Volume 10 Number 37
                       Produced: Wed Dec  1  5:39:16 1993

Subjects Discussed In This Issue: 

Martyrdom vs. _Living_ by Halacha
         [Frank Silbermann]
Rabbi's advice during the Holocaust
         [David Ben-Chaim]
Rabbinic Authority
         [Norman Miller]
Rabbinic authority, free will, et al.
         [Freda Birnbaum]
Rabbinic Infallibility
         [Marc Shapiro]
         [Eli Turkel]


From: Frank Silbermann <fs@...>
Date: Mon, 29 Nov 93 11:39:56 -0500
Subject: Martyrdom vs. _Living_ by Halacha

>> Though we are commanded to give up our lives rather than engage in
>> public idolatry, we may take a lenient view of the Marranos, as Rashi
>> did not consider Christianity to be idolatry.  Considering that we are
>> commanded to _live_ by Halacha, I long wondered why it is considered
>> commendable to choose martyrdom over conversion to Christianity.
>> Eventually, I arrived at an understanding which makes sense to me.
>> ...

In Vol10 #17 David Charlap

> Jews have been martyring themselves for God for much longer than that.
> Many many great rabbis chose death over conversion when Babylon and Rome
> occupied Judea.  Many were executed in horrible ways - flaying and
> burning, among others.

The Halacha is clearer in those cases (unless someone wishes to argue
that the religions of Babylon and Rome were anything but idolatry).
I was considering a situation in which the Halacha was not so explicit.

> As to why one should choose martyrdom in the first place, I can make a
> speculation.  Torah and mitzvot are food for your soul.  Just as your
> body can not live without food, your soul can not live without Torah.
> To abandon Judaism is tantamount to suicide in the world to come.  It is
> better to give up this (temporary) life in order to not destroy your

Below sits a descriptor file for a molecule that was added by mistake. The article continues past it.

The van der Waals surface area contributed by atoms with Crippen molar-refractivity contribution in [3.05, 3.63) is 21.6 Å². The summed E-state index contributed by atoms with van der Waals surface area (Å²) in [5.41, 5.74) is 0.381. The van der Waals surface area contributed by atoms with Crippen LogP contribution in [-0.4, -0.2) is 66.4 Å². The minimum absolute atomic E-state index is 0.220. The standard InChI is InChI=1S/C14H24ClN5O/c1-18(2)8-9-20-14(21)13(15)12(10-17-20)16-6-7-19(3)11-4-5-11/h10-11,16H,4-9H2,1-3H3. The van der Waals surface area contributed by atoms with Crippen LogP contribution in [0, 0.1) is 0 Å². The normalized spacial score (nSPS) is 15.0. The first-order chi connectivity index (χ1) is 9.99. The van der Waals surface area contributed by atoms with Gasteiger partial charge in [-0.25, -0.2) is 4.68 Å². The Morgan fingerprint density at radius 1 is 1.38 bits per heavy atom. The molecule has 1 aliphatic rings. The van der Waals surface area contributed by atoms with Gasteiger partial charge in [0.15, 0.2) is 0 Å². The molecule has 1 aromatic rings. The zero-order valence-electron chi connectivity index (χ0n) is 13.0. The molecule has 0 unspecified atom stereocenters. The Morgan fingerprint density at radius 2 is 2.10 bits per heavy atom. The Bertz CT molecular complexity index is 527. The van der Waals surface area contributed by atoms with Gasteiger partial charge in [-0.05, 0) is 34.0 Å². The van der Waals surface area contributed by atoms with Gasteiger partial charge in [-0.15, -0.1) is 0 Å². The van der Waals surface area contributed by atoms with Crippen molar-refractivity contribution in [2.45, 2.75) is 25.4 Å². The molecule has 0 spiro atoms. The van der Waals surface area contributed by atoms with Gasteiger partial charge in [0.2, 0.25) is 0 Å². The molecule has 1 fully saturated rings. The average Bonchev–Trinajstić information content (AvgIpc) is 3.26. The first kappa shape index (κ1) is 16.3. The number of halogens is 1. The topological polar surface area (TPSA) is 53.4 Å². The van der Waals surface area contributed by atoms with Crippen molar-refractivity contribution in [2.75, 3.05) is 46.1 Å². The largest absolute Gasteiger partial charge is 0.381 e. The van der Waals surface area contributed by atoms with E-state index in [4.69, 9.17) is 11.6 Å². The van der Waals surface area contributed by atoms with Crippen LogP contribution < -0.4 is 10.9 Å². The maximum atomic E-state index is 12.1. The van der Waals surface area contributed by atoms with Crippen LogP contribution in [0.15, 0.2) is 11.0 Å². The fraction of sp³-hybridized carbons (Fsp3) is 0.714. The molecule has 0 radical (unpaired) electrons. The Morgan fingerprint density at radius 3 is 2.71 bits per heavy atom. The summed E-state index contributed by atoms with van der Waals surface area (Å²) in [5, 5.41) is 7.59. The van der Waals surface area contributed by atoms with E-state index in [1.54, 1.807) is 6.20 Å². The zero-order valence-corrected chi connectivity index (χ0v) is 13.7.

> future (permenant) life in Gan Eden.  The middle-ages argument,
> while interesting, is not the reason.

Your argument may well be the correct theological perspective.
However, to say that another consideration is not _the_ reason
presupposes that there is only one reason.  I am not convinced of this.

Frank Silbermann	<fs@...>
Tulane University	New Orleans, Louisiana  USA


From: David Ben-Chaim <DAVIDBC@...>
Date: Tue, 30 Nov 1993 11:03:16 +0200 (EET)
Subject: Rabbi's advice during the Holocaust

   I'm giving a free translation from "Parparaot Latorah" by Menachem Beker,
on Parashat Vayishlach:

                         The Chafetz Chaim's vision

When Hitler, the enemy of the Jews, came to power in Germany (1933) one
of the heads of the Yeshivot in Raden asked the Chafetz Chaim what the
future of our berthern the Jews would be seeing as the Germans intended
to wipe out Judaism.

This deplorable act will never occur! answered the Chafetz Chaim in a
shaking voice. Many enemies have arisen to totally wipe us out but never
have they been able to achive their aim in all the lands of the
Diaspora. As it is hinted to by the words in last week's parasha "and
the remaining camp will survive" (refering to Yaakov's action in
dividing up his camp before meeting with Esau.  D.B.-C.)

The person who asked the question understood from the Chafetz Chaim's
answer that a great danger was hanging over the Jews of Europe, and
asked futher: Our Rabbi, in which land will the "remaining camp

The Chafetz Chaim meditated for a few moments with closed eyes and then
said: That is pointed out exactly in the Haftarah to Parasha Vayishlach
"And Har Tzion will be the remanent...the house of Yaakov will be a
fire, the house of Yosef will be a flame, and the house of Esau will be
stubble and straw which will be burned and destroyed; and there will be
no remaining piece of the house of Esau..."  (Sefer Ovadiyah 1;17-18).

Don't wait for the next tragedy to happen, make Aliyah now !!!!

|    David Ben-Chaim                      |
|    The Technion, Haifa, Israel 32000.   |
|    Tel: 972-4-292503 or 292502          |
|    email: <davidbc@...>    |


From: Norman Miller <nmiller@...>
Date: Mon, 29 Nov 93 13:38:54 -0500
Subject: Re: Rabbinic Authority

Hayim Hendeles writes:

	Thus, I claim the Rabbi's who advised their followers to remain
	behind - for whatever reason - their psak to remain behind was